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# 214735 25-May-2017 20:25
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No thread yet.

 

Tax cuts are awesome. Govt taxes us at the set rates. So on day 1, our tax for the average wage averages out at  x%, taking into account the rates for each wage level. 

 

As income rises, and inflation rises, your tax rises, as you creep into a higher rated marginal tax. Yet, your average wage has had an average wage increase via CPI + or -. so in effect, your earning status may well be flat lined, yet your tax rate has creeped up.

 

So, the Govt captilaises on this. Taking more tax than is really due. Then after a while, they steady the ship, by increasing the marginal tax levels. To take effect in a year. 

 

If the average wage is $X, and the inflation rate is x%, then the marginal tax thresholds should be lifted each year.

 

Im not a Greenie or a Labourite, but this issue happens every year, its continual, until every few years it gets some treatment. And that treatment, like tonight's budget is probably seen as mana from heaven, when in actual fact its partly giving back whats been ripped off for the last many years. 

 

/rantover


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1282 posts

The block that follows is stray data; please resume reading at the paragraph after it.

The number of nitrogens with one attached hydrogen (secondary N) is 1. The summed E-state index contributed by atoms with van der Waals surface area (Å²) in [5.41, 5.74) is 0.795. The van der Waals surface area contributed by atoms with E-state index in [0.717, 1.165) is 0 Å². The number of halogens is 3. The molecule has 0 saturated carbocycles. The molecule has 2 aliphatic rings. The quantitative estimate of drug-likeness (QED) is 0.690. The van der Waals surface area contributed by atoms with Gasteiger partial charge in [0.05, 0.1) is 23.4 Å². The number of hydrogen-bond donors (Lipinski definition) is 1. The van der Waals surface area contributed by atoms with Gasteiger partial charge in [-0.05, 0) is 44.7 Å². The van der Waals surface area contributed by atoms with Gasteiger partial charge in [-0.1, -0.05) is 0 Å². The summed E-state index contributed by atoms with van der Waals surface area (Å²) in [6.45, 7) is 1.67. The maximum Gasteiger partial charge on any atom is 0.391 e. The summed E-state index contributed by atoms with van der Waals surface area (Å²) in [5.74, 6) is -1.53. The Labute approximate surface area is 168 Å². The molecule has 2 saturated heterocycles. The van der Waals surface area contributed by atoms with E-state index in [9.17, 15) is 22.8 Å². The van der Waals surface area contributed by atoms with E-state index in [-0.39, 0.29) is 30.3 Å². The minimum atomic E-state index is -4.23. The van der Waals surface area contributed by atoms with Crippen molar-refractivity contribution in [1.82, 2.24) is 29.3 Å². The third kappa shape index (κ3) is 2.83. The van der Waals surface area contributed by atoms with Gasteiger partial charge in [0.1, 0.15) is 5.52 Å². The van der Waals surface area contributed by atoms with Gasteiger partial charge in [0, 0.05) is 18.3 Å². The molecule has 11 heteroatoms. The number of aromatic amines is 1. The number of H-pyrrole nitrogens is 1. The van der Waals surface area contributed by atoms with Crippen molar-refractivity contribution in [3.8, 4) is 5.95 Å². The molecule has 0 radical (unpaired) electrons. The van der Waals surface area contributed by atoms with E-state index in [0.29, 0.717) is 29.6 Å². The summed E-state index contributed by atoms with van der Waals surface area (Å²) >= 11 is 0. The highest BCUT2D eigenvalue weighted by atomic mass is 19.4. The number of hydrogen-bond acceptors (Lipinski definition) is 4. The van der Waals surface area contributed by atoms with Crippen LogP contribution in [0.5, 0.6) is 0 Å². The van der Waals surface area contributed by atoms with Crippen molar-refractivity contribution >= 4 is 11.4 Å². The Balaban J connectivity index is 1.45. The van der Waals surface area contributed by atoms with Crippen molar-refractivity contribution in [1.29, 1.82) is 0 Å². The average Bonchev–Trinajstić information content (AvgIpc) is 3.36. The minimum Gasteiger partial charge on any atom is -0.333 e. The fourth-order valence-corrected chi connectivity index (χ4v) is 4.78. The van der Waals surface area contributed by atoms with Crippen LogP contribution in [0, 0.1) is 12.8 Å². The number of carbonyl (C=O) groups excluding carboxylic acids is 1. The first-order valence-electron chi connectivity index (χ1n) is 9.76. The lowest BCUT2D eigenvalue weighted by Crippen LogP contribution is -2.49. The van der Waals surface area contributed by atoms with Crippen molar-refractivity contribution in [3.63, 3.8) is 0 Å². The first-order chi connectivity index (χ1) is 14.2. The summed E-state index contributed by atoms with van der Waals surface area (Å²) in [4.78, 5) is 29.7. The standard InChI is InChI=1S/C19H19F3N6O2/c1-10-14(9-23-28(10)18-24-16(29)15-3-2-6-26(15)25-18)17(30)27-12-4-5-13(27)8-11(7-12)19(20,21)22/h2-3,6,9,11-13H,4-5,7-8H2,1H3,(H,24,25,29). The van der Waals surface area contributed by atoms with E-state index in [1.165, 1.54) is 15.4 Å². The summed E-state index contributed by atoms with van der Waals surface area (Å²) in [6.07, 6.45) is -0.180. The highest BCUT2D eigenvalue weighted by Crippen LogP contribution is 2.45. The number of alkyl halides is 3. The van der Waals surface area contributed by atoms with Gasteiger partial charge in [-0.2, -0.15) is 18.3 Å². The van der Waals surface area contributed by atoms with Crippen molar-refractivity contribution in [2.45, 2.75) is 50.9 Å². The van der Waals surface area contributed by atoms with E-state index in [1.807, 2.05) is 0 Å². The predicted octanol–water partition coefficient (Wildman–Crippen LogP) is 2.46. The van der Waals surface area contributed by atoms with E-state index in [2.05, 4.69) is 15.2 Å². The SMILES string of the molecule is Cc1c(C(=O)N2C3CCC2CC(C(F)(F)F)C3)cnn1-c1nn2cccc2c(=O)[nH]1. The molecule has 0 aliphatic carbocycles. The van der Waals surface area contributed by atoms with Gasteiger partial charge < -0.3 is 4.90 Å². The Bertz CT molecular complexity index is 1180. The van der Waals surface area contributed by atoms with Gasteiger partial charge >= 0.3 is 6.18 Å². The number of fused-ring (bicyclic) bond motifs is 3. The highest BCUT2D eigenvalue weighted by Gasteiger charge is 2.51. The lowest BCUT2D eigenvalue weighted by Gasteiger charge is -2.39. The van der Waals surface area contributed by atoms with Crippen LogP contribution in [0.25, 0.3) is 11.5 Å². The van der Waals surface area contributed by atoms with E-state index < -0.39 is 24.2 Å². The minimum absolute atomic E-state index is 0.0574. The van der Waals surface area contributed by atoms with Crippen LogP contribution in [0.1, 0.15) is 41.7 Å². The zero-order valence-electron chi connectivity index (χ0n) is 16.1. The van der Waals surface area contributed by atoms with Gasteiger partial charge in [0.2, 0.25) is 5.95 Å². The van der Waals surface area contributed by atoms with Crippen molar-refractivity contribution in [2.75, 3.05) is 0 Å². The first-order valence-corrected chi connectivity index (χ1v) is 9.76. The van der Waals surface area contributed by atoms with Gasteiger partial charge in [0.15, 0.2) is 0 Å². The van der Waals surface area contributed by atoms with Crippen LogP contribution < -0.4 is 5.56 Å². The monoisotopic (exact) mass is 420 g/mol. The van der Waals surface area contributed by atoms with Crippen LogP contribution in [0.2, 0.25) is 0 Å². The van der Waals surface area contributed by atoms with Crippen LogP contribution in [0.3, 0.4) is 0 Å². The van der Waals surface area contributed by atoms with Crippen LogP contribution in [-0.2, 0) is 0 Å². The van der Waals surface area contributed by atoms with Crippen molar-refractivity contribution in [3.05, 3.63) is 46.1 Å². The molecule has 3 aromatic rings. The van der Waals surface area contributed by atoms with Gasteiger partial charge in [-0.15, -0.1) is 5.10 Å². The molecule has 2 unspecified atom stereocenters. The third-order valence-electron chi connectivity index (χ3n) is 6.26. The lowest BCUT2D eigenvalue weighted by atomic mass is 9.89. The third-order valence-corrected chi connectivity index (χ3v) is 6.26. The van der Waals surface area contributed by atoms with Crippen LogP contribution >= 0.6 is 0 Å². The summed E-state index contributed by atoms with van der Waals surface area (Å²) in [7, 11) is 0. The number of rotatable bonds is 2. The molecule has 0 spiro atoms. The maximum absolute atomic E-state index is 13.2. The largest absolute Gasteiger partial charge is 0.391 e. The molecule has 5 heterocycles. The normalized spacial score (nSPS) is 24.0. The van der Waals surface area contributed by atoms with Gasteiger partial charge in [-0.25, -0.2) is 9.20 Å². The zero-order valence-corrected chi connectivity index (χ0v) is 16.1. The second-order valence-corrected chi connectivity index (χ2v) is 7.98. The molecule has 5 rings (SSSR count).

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  # 1788382 25-May-2017 21:01
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Since this is the budget thread it seems, I'd like to have my little rant.

 

And it's about the focus on the "winners" in the media out of this budget, toeing the party line of "everybody is better off" by "an average of $20 a week" or words to that similar effect.  Well that's nonsense.

 

Why is it nonsense?  The removal of the Independent Earner Tax Credit that's why, and the Joyce'ism that it's not a problem since the threshold adjustment will "fully compensate" for it and only 30% of eligible earners claimed the credit anyway.  He says it, and the media seems to eat it, like this makes it a non-event, that they are still winning like everybody else, that when Little did his $1 bit for the 33000 earner that it was an "outlier".

 

Rubbish.  Absolute rubbish.